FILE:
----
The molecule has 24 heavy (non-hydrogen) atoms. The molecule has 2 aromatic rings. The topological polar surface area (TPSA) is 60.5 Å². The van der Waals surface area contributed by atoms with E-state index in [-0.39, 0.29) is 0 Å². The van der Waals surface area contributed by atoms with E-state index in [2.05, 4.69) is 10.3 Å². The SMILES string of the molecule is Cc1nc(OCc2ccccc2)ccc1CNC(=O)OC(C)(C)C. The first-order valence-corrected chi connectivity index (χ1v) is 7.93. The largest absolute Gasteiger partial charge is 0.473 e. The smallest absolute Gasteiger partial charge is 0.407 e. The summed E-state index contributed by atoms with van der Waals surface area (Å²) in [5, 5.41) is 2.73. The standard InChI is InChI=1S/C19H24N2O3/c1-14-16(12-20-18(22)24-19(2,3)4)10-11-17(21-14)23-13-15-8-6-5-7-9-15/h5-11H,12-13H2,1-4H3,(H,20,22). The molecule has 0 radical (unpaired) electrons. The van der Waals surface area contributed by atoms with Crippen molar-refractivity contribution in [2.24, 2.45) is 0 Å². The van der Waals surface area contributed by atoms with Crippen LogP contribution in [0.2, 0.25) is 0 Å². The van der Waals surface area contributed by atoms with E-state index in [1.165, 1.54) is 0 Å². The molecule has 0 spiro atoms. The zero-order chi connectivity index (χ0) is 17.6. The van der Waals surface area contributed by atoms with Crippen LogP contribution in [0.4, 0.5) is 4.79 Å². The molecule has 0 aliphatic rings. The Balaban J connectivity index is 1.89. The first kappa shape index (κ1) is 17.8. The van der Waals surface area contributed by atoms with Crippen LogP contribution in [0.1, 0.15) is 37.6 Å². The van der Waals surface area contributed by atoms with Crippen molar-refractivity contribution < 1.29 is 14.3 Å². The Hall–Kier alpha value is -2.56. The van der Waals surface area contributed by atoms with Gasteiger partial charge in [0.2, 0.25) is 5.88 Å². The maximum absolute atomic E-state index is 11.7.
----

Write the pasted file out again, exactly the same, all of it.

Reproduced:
The molecule has 24 heavy (non-hydrogen) atoms. The molecule has 2 aromatic rings. The topological polar surface area (TPSA) is 60.5 Å². The van der Waals surface area contributed by atoms with E-state index in [-0.39, 0.29) is 0 Å². The van der Waals surface area contributed by atoms with E-state index in [2.05, 4.69) is 10.3 Å². The SMILES string of the molecule is Cc1nc(OCc2ccccc2)ccc1CNC(=O)OC(C)(C)C. The first-order valence-corrected chi connectivity index (χ1v) is 7.93. The largest absolute Gasteiger partial charge is 0.473 e. The smallest absolute Gasteiger partial charge is 0.407 e. The summed E-state index contributed by atoms with van der Waals surface area (Å²) in [5, 5.41) is 2.73. The standard InChI is InChI=1S/C19H24N2O3/c1-14-16(12-20-18(22)24-19(2,3)4)10-11-17(21-14)23-13-15-8-6-5-7-9-15/h5-11H,12-13H2,1-4H3,(H,20,22). The molecule has 0 radical (unpaired) electrons. The van der Waals surface area contributed by atoms with Crippen molar-refractivity contribution in [2.24, 2.45) is 0 Å². The van der Waals surface area contributed by atoms with Crippen LogP contribution in [0.2, 0.25) is 0 Å². The van der Waals surface area contributed by atoms with E-state index in [1.165, 1.54) is 0 Å². The molecule has 0 spiro atoms. The zero-order chi connectivity index (χ0) is 17.6. The van der Waals surface area contributed by atoms with Crippen LogP contribution in [0.4, 0.5) is 4.79 Å². The molecule has 0 aliphatic rings. The Balaban J connectivity index is 1.89. The first kappa shape index (κ1) is 17.8. The van der Waals surface area contributed by atoms with Crippen LogP contribution in [0.1, 0.15) is 37.6 Å². The van der Waals surface area contributed by atoms with Crippen molar-refractivity contribution < 1.29 is 14.3 Å². The Hall–Kier alpha value is -2.56. The van der Waals surface area contributed by atoms with Gasteiger partial charge in [0.2, 0.25) is 5.88 Å². The maximum absolute atomic E-state index is 11.7.